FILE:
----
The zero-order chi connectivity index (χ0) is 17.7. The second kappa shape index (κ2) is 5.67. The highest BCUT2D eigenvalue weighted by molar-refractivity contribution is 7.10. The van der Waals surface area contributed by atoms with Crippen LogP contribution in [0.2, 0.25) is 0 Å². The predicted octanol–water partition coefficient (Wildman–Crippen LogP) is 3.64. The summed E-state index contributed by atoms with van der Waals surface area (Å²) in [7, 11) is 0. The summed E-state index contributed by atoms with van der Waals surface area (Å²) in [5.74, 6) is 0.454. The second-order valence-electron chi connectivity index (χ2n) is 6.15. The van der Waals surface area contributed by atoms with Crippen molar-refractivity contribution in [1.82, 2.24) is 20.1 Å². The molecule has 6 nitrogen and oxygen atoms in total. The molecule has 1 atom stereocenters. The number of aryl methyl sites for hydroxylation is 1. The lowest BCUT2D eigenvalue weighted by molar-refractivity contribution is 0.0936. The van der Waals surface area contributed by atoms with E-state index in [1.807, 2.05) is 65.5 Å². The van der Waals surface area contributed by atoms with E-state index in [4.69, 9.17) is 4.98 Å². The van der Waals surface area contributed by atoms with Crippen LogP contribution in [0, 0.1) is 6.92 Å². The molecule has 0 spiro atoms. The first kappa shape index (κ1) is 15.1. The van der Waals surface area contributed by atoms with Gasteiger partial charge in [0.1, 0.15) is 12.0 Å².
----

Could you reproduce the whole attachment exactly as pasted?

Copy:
The zero-order chi connectivity index (χ0) is 17.7. The second kappa shape index (κ2) is 5.67. The highest BCUT2D eigenvalue weighted by molar-refractivity contribution is 7.10. The van der Waals surface area contributed by atoms with Crippen LogP contribution in [0.2, 0.25) is 0 Å². The predicted octanol–water partition coefficient (Wildman–Crippen LogP) is 3.64. The summed E-state index contributed by atoms with van der Waals surface area (Å²) in [7, 11) is 0. The summed E-state index contributed by atoms with van der Waals surface area (Å²) in [5.74, 6) is 0.454. The second-order valence-electron chi connectivity index (χ2n) is 6.15. The van der Waals surface area contributed by atoms with Crippen molar-refractivity contribution in [1.82, 2.24) is 20.1 Å². The molecule has 6 nitrogen and oxygen atoms in total. The molecule has 1 atom stereocenters. The number of aryl methyl sites for hydroxylation is 1. The lowest BCUT2D eigenvalue weighted by molar-refractivity contribution is 0.0936. The van der Waals surface area contributed by atoms with E-state index in [1.807, 2.05) is 65.5 Å². The van der Waals surface area contributed by atoms with E-state index in [4.69, 9.17) is 4.98 Å². The van der Waals surface area contributed by atoms with Crippen LogP contribution in [0, 0.1) is 6.92 Å². The molecule has 0 spiro atoms. The first kappa shape index (κ1) is 15.1. The van der Waals surface area contributed by atoms with Gasteiger partial charge in [0.1, 0.15) is 12.0 Å².